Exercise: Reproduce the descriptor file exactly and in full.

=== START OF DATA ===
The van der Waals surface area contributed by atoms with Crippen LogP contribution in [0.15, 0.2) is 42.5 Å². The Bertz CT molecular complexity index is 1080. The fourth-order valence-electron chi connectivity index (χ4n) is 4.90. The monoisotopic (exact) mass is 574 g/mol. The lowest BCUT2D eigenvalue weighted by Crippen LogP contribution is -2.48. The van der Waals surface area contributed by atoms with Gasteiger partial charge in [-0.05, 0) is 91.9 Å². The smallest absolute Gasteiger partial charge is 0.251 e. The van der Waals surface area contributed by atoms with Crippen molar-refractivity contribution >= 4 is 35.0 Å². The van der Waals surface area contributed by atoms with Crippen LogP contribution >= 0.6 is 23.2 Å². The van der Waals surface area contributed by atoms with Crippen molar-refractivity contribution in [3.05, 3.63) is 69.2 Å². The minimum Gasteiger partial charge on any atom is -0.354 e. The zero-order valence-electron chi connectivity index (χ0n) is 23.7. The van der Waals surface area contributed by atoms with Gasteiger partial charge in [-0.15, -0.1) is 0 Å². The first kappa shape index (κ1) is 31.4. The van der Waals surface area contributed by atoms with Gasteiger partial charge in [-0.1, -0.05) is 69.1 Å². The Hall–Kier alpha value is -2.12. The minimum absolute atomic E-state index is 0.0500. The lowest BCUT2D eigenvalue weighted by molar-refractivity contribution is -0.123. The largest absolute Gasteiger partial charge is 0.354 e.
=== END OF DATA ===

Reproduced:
The van der Waals surface area contributed by atoms with Crippen LogP contribution in [0.15, 0.2) is 42.5 Å². The Bertz CT molecular complexity index is 1080. The fourth-order valence-electron chi connectivity index (χ4n) is 4.90. The monoisotopic (exact) mass is 574 g/mol. The lowest BCUT2D eigenvalue weighted by Crippen LogP contribution is -2.48. The van der Waals surface area contributed by atoms with Gasteiger partial charge in [-0.05, 0) is 91.9 Å². The smallest absolute Gasteiger partial charge is 0.251 e. The van der Waals surface area contributed by atoms with Crippen molar-refractivity contribution >= 4 is 35.0 Å². The van der Waals surface area contributed by atoms with Crippen LogP contribution >= 0.6 is 23.2 Å². The van der Waals surface area contributed by atoms with Crippen molar-refractivity contribution in [3.05, 3.63) is 69.2 Å². The minimum Gasteiger partial charge on any atom is -0.354 e. The zero-order valence-electron chi connectivity index (χ0n) is 23.7. The van der Waals surface area contributed by atoms with Gasteiger partial charge in [-0.15, -0.1) is 0 Å². The first kappa shape index (κ1) is 31.4. The van der Waals surface area contributed by atoms with Gasteiger partial charge in [-0.1, -0.05) is 69.1 Å². The Hall–Kier alpha value is -2.12. The minimum absolute atomic E-state index is 0.0500. The lowest BCUT2D eigenvalue weighted by molar-refractivity contribution is -0.123. The largest absolute Gasteiger partial charge is 0.354 e.